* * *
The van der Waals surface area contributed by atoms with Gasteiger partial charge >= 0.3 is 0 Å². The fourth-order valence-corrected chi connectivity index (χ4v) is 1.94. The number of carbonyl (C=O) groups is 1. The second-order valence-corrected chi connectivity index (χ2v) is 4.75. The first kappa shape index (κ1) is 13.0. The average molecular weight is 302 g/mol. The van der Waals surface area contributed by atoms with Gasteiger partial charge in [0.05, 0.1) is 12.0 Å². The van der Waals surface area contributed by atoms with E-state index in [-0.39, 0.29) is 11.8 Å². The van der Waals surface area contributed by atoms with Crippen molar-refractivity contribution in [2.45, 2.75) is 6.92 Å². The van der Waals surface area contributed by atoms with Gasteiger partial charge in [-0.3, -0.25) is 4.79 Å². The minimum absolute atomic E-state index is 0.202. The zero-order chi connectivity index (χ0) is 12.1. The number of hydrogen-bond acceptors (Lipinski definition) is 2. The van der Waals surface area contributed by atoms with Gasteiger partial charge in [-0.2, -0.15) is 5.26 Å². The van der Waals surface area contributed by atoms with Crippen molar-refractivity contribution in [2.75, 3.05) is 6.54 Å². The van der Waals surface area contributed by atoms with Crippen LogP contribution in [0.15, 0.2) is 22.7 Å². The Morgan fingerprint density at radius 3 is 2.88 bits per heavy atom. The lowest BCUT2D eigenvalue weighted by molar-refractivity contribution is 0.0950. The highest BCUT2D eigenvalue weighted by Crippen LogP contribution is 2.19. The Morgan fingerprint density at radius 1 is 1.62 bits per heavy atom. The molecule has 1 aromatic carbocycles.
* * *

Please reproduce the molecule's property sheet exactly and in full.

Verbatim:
The van der Waals surface area contributed by atoms with Gasteiger partial charge >= 0.3 is 0 Å². The fourth-order valence-corrected chi connectivity index (χ4v) is 1.94. The number of carbonyl (C=O) groups is 1. The second-order valence-corrected chi connectivity index (χ2v) is 4.75. The first kappa shape index (κ1) is 13.0. The average molecular weight is 302 g/mol. The van der Waals surface area contributed by atoms with Gasteiger partial charge in [0.05, 0.1) is 12.0 Å². The van der Waals surface area contributed by atoms with E-state index in [-0.39, 0.29) is 11.8 Å². The van der Waals surface area contributed by atoms with Crippen molar-refractivity contribution in [2.45, 2.75) is 6.92 Å². The van der Waals surface area contributed by atoms with Gasteiger partial charge in [-0.3, -0.25) is 4.79 Å². The minimum absolute atomic E-state index is 0.202. The zero-order chi connectivity index (χ0) is 12.1. The number of hydrogen-bond acceptors (Lipinski definition) is 2. The van der Waals surface area contributed by atoms with Gasteiger partial charge in [-0.2, -0.15) is 5.26 Å². The van der Waals surface area contributed by atoms with Crippen molar-refractivity contribution in [2.75, 3.05) is 6.54 Å². The van der Waals surface area contributed by atoms with Crippen LogP contribution in [0.15, 0.2) is 22.7 Å². The Morgan fingerprint density at radius 3 is 2.88 bits per heavy atom. The lowest BCUT2D eigenvalue weighted by molar-refractivity contribution is 0.0950. The highest BCUT2D eigenvalue weighted by Crippen LogP contribution is 2.19. The Morgan fingerprint density at radius 1 is 1.62 bits per heavy atom. The molecule has 1 aromatic carbocycles.